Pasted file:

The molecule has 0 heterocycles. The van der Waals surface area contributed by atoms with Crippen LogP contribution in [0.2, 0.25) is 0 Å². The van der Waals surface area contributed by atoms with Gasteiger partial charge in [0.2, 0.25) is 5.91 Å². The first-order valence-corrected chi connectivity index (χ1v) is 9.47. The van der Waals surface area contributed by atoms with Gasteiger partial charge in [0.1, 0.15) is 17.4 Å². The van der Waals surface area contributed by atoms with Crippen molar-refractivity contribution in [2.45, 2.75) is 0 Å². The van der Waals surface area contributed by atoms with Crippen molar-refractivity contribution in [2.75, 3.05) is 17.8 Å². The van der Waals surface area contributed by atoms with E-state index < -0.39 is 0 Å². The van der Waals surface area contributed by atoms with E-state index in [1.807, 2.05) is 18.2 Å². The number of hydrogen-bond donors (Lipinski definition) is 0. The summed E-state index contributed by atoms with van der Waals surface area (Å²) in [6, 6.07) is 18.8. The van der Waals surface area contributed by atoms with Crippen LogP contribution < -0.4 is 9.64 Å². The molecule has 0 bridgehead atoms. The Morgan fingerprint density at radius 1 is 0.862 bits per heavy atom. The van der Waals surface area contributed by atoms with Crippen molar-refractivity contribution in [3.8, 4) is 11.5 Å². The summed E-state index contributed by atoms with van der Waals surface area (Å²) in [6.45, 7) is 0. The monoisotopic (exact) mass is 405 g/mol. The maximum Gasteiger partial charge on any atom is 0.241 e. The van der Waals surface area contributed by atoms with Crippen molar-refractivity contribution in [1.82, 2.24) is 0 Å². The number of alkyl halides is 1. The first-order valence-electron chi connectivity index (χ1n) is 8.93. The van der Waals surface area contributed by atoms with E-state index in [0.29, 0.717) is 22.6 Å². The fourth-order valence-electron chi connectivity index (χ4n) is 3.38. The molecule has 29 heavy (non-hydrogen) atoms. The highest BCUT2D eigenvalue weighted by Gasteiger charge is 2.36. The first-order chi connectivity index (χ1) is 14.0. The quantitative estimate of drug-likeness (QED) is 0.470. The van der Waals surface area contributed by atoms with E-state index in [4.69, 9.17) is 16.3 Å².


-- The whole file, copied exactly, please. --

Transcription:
The molecule has 0 heterocycles. The van der Waals surface area contributed by atoms with Crippen LogP contribution in [0.2, 0.25) is 0 Å². The van der Waals surface area contributed by atoms with Gasteiger partial charge in [0.2, 0.25) is 5.91 Å². The first-order valence-corrected chi connectivity index (χ1v) is 9.47. The van der Waals surface area contributed by atoms with Gasteiger partial charge in [0.1, 0.15) is 17.4 Å². The van der Waals surface area contributed by atoms with Crippen molar-refractivity contribution in [2.45, 2.75) is 0 Å². The van der Waals surface area contributed by atoms with Crippen molar-refractivity contribution in [2.75, 3.05) is 17.8 Å². The van der Waals surface area contributed by atoms with E-state index < -0.39 is 0 Å². The van der Waals surface area contributed by atoms with E-state index in [1.807, 2.05) is 18.2 Å². The number of hydrogen-bond donors (Lipinski definition) is 0. The summed E-state index contributed by atoms with van der Waals surface area (Å²) in [6, 6.07) is 18.8. The van der Waals surface area contributed by atoms with Crippen LogP contribution < -0.4 is 9.64 Å². The molecule has 0 bridgehead atoms. The Morgan fingerprint density at radius 1 is 0.862 bits per heavy atom. The van der Waals surface area contributed by atoms with Crippen molar-refractivity contribution in [3.8, 4) is 11.5 Å². The summed E-state index contributed by atoms with van der Waals surface area (Å²) in [6.45, 7) is 0. The monoisotopic (exact) mass is 405 g/mol. The maximum Gasteiger partial charge on any atom is 0.241 e. The van der Waals surface area contributed by atoms with Crippen molar-refractivity contribution in [1.82, 2.24) is 0 Å². The number of alkyl halides is 1. The first-order valence-electron chi connectivity index (χ1n) is 8.93. The van der Waals surface area contributed by atoms with E-state index in [0.29, 0.717) is 22.6 Å². The fourth-order valence-electron chi connectivity index (χ4n) is 3.38. The molecule has 29 heavy (non-hydrogen) atoms. The highest BCUT2D eigenvalue weighted by Gasteiger charge is 2.36. The first-order chi connectivity index (χ1) is 14.0. The quantitative estimate of drug-likeness (QED) is 0.470. The van der Waals surface area contributed by atoms with E-state index in [4.69, 9.17) is 16.3 Å².